Theft and extortion under IPC 1860


One of the most important concept under criminal law is theft and this cover under offence against property (Chapter-17 u.s.378 to 382) in IPC. This concept is so vast in itself on a practical basis it becomes a challenge for the judiciary to interpret and also for parliament to design the offence of theft in a precise manner. It totally depends on nature of circumstances that is match with their ingredient that mentioned in the section.

Theft U/S-378 IPC

In Normal sense, Theft is an offence in which any person can having the intention of dishonestly to take another person movable property without their consent and moved that property in order to gain wrongful profit from it and occur wrongful loss to another person that having possession of that movable property.

Main Ingredient of theft

·       The first ingredient that mentioned in the above section is the intention of dishonestly by the accused.

·       The Second ingredient there must be a movable property is the subject of theft.

·       Third one is The accused have must be moving and taking away that property from one place to another.

·       Fourth one is The person against which the offence is committed having the possession of that property not ownership but only possession.

·       Fifth is The accused has not taking any consent by the person having possession of that property.

1.     Dishonestly

In IPC, The men’s rea of offence given with their definition to clearly indicates the guilty intention part and dishonestly also derives guilty intention of accused in the offence.

Section 24 of IPC, gives a definition of dishonestly which says any person having the intention of causing wrongful gain to one person and wrongful loss to another a person is said to dishonestly.

In the case of K.N.Mehra v. State of Rajasthan, Court explained the true meaning of dishonest intention with the purview of offence of theft and many other offence against the property;

A person can be said to have a dishonest intention if in taking the property it is his intention to cause gain by ‘unlawful mean’ of the property to which the person so losing is legally entitled.

2.     Movable Property

Movable property is any type of property which is taken away by a person from one place to another.

Section 22 of IPC, defines movable property as any property which is corporeal (visible and tangible) except land and thing attached to the earth or permanently fastened to anything which is attached to the earth.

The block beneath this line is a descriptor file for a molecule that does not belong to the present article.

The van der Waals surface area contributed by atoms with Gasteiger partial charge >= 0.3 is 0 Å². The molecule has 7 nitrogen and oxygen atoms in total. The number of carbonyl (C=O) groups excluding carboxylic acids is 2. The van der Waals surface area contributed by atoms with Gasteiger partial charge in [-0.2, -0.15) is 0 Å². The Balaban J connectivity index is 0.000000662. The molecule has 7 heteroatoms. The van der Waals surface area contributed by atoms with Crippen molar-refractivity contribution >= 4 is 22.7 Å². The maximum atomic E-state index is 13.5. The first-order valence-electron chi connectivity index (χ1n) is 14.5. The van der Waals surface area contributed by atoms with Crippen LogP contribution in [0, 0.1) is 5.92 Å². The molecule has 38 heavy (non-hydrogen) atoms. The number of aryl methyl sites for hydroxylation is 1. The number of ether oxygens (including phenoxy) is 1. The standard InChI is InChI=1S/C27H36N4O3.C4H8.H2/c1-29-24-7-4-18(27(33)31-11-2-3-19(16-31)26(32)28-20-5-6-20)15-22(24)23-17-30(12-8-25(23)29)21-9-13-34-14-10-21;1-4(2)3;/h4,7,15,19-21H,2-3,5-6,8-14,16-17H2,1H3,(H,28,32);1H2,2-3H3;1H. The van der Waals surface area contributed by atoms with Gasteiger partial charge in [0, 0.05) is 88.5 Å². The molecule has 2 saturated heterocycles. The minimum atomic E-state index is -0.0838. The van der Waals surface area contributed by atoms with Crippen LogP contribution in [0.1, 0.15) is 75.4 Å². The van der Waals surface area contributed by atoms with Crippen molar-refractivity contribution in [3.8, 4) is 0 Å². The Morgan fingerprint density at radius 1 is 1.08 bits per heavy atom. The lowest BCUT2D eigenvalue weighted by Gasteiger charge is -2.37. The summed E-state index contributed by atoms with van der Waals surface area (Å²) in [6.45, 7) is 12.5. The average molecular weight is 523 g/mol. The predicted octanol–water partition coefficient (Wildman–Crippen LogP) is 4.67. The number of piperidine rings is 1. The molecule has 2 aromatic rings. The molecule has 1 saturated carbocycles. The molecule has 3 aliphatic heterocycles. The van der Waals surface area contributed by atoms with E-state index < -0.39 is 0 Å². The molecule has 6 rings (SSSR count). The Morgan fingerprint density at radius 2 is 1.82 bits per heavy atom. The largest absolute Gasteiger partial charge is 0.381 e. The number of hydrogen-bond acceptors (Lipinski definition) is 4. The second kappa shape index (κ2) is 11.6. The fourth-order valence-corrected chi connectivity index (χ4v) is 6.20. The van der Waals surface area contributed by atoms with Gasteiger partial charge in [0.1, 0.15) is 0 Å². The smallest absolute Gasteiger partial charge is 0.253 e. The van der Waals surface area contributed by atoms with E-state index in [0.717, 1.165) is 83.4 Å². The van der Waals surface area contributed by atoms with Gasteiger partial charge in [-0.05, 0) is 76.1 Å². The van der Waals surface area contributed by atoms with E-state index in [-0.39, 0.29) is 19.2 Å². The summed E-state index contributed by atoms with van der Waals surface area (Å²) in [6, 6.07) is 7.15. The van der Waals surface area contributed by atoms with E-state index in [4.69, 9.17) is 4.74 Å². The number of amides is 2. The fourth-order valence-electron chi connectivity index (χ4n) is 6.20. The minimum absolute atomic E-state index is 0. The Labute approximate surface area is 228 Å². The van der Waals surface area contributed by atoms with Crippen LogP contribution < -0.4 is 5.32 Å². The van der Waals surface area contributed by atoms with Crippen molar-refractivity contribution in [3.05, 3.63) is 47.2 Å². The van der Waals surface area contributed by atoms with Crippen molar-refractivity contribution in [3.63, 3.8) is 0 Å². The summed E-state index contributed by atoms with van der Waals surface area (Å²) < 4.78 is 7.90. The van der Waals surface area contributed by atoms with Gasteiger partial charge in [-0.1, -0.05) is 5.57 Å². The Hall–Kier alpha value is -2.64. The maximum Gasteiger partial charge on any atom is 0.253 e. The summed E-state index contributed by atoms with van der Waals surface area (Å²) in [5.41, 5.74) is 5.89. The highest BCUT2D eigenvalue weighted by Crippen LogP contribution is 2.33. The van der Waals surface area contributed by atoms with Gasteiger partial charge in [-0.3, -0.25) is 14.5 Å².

In explanation 1 and 2 of the above section it is clearly described that anything which is attached to the earth is not movable property and not a subject of theft but if it is severed from the earth and intention to move by the accused then it is converted to movable property in the purview of theft.

Animals are subject to theft but only in case if any one have possession of the animal called domestic one.

Electricity is not a subject of theft and not movable property in case of Avatar Singh v. State of Punjab, S.C has held that Electricity is not the subject of theft (not movable property) and if anyone have a dishonest abstraction of electricity then it is the offence under section.39 of Electricity Act  1910, but not dealt under IPC Theft.

Water are not subject of theft if it running freely from a river ( held by Calcutta high court) , But if the water is running into the irrigation canals and any person can divert more water from the irrigation canals and govt. Pipes without the permission of the concerned authority then It will be the subject of theft (Held by Madras high court).

3.     Moving and taking

In order to commit theft, the accused must moving the property from one place to another with intention to taking that property and such taking is dishonest in nature.

The taking need not to be permanent in case of pyare lal Bhargava v. State of Rajasthan, Supreme court held that it is not necessary that taking is permanent in nature A temporary removal of an office file from the office of a civil engineer and making it available to a private person for a day or two also amount to the offence of theft.

In Explanation 3 and 4 of section 378 also discuss (3), that if a person can know that something is holding that property and if they can remove the obstacle that prevented it from moving, they can take that thing so it is also a moving and taking, And (4), that a person having move any animal with the intention to take the thing that attached with the animal is also moving and taking.

4.     Possession

The possession is the right of a person on some of their property and its not that same to ownership. It is a very wide term that changing circumstantially and impossible to discussed precisely by any authority of law. It plays an important role in both civil and criminal law and in a normal sense it simply means, possession is that if the person has physical control over a movable property Or they have the custody of that property.